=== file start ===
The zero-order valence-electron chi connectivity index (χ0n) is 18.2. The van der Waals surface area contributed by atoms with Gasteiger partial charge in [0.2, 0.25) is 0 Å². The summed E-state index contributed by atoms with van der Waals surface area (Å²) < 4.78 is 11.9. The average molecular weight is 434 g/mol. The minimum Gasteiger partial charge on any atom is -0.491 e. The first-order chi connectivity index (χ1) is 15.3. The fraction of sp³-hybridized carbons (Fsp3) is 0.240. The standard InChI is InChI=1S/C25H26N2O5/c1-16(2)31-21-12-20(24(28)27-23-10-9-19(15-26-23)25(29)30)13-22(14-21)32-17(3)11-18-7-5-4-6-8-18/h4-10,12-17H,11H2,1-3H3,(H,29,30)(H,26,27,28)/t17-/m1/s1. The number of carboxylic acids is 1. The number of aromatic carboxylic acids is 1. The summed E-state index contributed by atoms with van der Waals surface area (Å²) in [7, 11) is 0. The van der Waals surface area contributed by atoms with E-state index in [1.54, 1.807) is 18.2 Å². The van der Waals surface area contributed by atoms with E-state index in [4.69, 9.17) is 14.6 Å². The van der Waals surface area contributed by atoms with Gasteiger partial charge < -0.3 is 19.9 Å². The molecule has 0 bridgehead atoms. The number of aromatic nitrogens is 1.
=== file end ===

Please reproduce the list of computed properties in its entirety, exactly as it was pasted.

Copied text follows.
The zero-order valence-electron chi connectivity index (χ0n) is 18.2. The van der Waals surface area contributed by atoms with Gasteiger partial charge in [0.2, 0.25) is 0 Å². The summed E-state index contributed by atoms with van der Waals surface area (Å²) < 4.78 is 11.9. The average molecular weight is 434 g/mol. The minimum Gasteiger partial charge on any atom is -0.491 e. The first-order chi connectivity index (χ1) is 15.3. The fraction of sp³-hybridized carbons (Fsp3) is 0.240. The standard InChI is InChI=1S/C25H26N2O5/c1-16(2)31-21-12-20(24(28)27-23-10-9-19(15-26-23)25(29)30)13-22(14-21)32-17(3)11-18-7-5-4-6-8-18/h4-10,12-17H,11H2,1-3H3,(H,29,30)(H,26,27,28)/t17-/m1/s1. The number of carboxylic acids is 1. The number of aromatic carboxylic acids is 1. The summed E-state index contributed by atoms with van der Waals surface area (Å²) in [7, 11) is 0. The van der Waals surface area contributed by atoms with E-state index in [1.54, 1.807) is 18.2 Å². The van der Waals surface area contributed by atoms with E-state index in [4.69, 9.17) is 14.6 Å². The van der Waals surface area contributed by atoms with Gasteiger partial charge < -0.3 is 19.9 Å². The molecule has 0 bridgehead atoms. The number of aromatic nitrogens is 1.